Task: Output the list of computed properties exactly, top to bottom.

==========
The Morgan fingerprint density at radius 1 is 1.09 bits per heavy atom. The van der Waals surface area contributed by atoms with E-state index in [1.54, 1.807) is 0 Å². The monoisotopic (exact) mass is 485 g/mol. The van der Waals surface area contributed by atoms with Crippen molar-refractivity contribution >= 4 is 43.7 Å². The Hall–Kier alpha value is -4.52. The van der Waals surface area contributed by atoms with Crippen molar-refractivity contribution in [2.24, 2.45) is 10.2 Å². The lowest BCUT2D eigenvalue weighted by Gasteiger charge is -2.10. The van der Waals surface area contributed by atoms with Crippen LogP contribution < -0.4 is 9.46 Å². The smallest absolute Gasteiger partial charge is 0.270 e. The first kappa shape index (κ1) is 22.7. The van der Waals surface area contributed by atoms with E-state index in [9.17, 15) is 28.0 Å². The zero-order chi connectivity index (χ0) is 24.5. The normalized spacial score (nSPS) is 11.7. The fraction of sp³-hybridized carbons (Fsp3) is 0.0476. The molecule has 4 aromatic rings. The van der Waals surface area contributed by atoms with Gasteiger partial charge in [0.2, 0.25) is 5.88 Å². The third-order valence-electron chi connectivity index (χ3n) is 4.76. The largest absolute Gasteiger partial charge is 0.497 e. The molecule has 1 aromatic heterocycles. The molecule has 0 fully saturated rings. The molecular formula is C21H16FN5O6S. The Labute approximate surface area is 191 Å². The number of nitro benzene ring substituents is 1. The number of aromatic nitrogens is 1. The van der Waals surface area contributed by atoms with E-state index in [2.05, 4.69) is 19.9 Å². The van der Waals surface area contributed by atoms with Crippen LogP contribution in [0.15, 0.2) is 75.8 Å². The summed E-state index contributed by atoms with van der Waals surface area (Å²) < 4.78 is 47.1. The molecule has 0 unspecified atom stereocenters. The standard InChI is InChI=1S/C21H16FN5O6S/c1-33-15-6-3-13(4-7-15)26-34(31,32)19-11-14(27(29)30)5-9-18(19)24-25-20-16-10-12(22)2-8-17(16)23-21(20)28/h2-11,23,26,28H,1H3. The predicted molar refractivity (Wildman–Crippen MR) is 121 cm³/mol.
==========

The Morgan fingerprint density at radius 1 is 1.09 bits per heavy atom. The van der Waals surface area contributed by atoms with E-state index in [1.54, 1.807) is 0 Å². The monoisotopic (exact) mass is 485 g/mol. The van der Waals surface area contributed by atoms with Crippen molar-refractivity contribution >= 4 is 43.7 Å². The Hall–Kier alpha value is -4.52. The van der Waals surface area contributed by atoms with Crippen molar-refractivity contribution in [2.24, 2.45) is 10.2 Å². The lowest BCUT2D eigenvalue weighted by Gasteiger charge is -2.10. The van der Waals surface area contributed by atoms with Crippen LogP contribution < -0.4 is 9.46 Å². The smallest absolute Gasteiger partial charge is 0.270 e. The first kappa shape index (κ1) is 22.7. The van der Waals surface area contributed by atoms with E-state index in [9.17, 15) is 28.0 Å². The zero-order chi connectivity index (χ0) is 24.5. The normalized spacial score (nSPS) is 11.7. The fraction of sp³-hybridized carbons (Fsp3) is 0.0476. The molecule has 4 aromatic rings. The van der Waals surface area contributed by atoms with Gasteiger partial charge in [0.2, 0.25) is 5.88 Å². The third-order valence-electron chi connectivity index (χ3n) is 4.76. The largest absolute Gasteiger partial charge is 0.497 e. The molecule has 1 aromatic heterocycles. The molecule has 0 fully saturated rings. The molecular formula is C21H16FN5O6S. The Labute approximate surface area is 191 Å². The number of nitro benzene ring substituents is 1. The number of aromatic nitrogens is 1. The van der Waals surface area contributed by atoms with E-state index in [2.05, 4.69) is 19.9 Å². The van der Waals surface area contributed by atoms with Crippen LogP contribution in [0.15, 0.2) is 75.8 Å². The summed E-state index contributed by atoms with van der Waals surface area (Å²) < 4.78 is 47.1. The molecule has 0 unspecified atom stereocenters. The standard InChI is InChI=1S/C21H16FN5O6S/c1-33-15-6-3-13(4-7-15)26-34(31,32)19-11-14(27(29)30)5-9-18(19)24-25-20-16-10-12(22)2-8-17(16)23-21(20)28/h2-11,23,26,28H,1H3. The predicted molar refractivity (Wildman–Crippen MR) is 121 cm³/mol.